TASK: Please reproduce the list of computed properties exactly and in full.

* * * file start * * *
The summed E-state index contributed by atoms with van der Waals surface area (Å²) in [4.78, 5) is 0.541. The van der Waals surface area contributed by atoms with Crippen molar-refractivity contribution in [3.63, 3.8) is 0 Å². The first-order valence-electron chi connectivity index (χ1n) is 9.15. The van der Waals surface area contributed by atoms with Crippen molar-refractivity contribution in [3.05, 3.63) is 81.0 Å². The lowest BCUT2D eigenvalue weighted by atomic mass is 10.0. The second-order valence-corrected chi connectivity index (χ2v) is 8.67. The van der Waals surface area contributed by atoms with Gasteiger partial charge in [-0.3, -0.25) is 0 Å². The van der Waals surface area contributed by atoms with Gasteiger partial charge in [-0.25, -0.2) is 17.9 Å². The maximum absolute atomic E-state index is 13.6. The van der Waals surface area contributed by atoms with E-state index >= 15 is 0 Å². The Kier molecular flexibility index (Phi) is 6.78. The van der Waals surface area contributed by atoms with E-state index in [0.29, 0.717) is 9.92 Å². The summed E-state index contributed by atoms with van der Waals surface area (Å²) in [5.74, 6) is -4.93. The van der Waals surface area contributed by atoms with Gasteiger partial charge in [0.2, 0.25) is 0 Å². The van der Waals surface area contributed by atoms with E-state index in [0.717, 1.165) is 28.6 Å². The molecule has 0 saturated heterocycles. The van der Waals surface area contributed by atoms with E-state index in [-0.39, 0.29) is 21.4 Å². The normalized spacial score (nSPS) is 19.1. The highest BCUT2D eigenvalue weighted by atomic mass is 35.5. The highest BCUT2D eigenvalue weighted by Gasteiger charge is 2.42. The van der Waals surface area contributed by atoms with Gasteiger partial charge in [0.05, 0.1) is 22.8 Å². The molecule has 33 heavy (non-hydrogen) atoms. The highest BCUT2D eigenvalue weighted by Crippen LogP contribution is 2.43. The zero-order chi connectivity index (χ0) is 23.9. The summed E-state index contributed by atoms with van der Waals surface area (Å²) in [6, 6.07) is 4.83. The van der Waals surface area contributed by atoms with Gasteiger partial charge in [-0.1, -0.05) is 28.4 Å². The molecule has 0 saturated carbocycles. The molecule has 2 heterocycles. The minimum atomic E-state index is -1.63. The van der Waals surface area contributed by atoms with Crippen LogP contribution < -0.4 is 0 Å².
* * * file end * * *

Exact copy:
The summed E-state index contributed by atoms with van der Waals surface area (Å²) in [4.78, 5) is 0.541. The van der Waals surface area contributed by atoms with Crippen molar-refractivity contribution in [3.63, 3.8) is 0 Å². The first-order valence-electron chi connectivity index (χ1n) is 9.15. The van der Waals surface area contributed by atoms with Crippen molar-refractivity contribution in [3.05, 3.63) is 81.0 Å². The lowest BCUT2D eigenvalue weighted by atomic mass is 10.0. The second-order valence-corrected chi connectivity index (χ2v) is 8.67. The van der Waals surface area contributed by atoms with Gasteiger partial charge in [-0.3, -0.25) is 0 Å². The van der Waals surface area contributed by atoms with Gasteiger partial charge in [-0.25, -0.2) is 17.9 Å². The maximum absolute atomic E-state index is 13.6. The van der Waals surface area contributed by atoms with E-state index >= 15 is 0 Å². The Kier molecular flexibility index (Phi) is 6.78. The van der Waals surface area contributed by atoms with E-state index in [0.29, 0.717) is 9.92 Å². The summed E-state index contributed by atoms with van der Waals surface area (Å²) in [5.74, 6) is -4.93. The van der Waals surface area contributed by atoms with Gasteiger partial charge in [0.2, 0.25) is 0 Å². The van der Waals surface area contributed by atoms with E-state index in [0.717, 1.165) is 28.6 Å². The molecule has 0 saturated heterocycles. The van der Waals surface area contributed by atoms with E-state index in [-0.39, 0.29) is 21.4 Å². The normalized spacial score (nSPS) is 19.1. The highest BCUT2D eigenvalue weighted by atomic mass is 35.5. The highest BCUT2D eigenvalue weighted by Gasteiger charge is 2.42. The van der Waals surface area contributed by atoms with Gasteiger partial charge in [0.05, 0.1) is 22.8 Å². The molecule has 33 heavy (non-hydrogen) atoms. The highest BCUT2D eigenvalue weighted by Crippen LogP contribution is 2.43. The zero-order chi connectivity index (χ0) is 23.9. The summed E-state index contributed by atoms with van der Waals surface area (Å²) in [6, 6.07) is 4.83. The van der Waals surface area contributed by atoms with Gasteiger partial charge in [-0.1, -0.05) is 28.4 Å². The molecule has 0 saturated carbocycles. The molecule has 2 heterocycles. The minimum atomic E-state index is -1.63. The van der Waals surface area contributed by atoms with Crippen LogP contribution < -0.4 is 0 Å².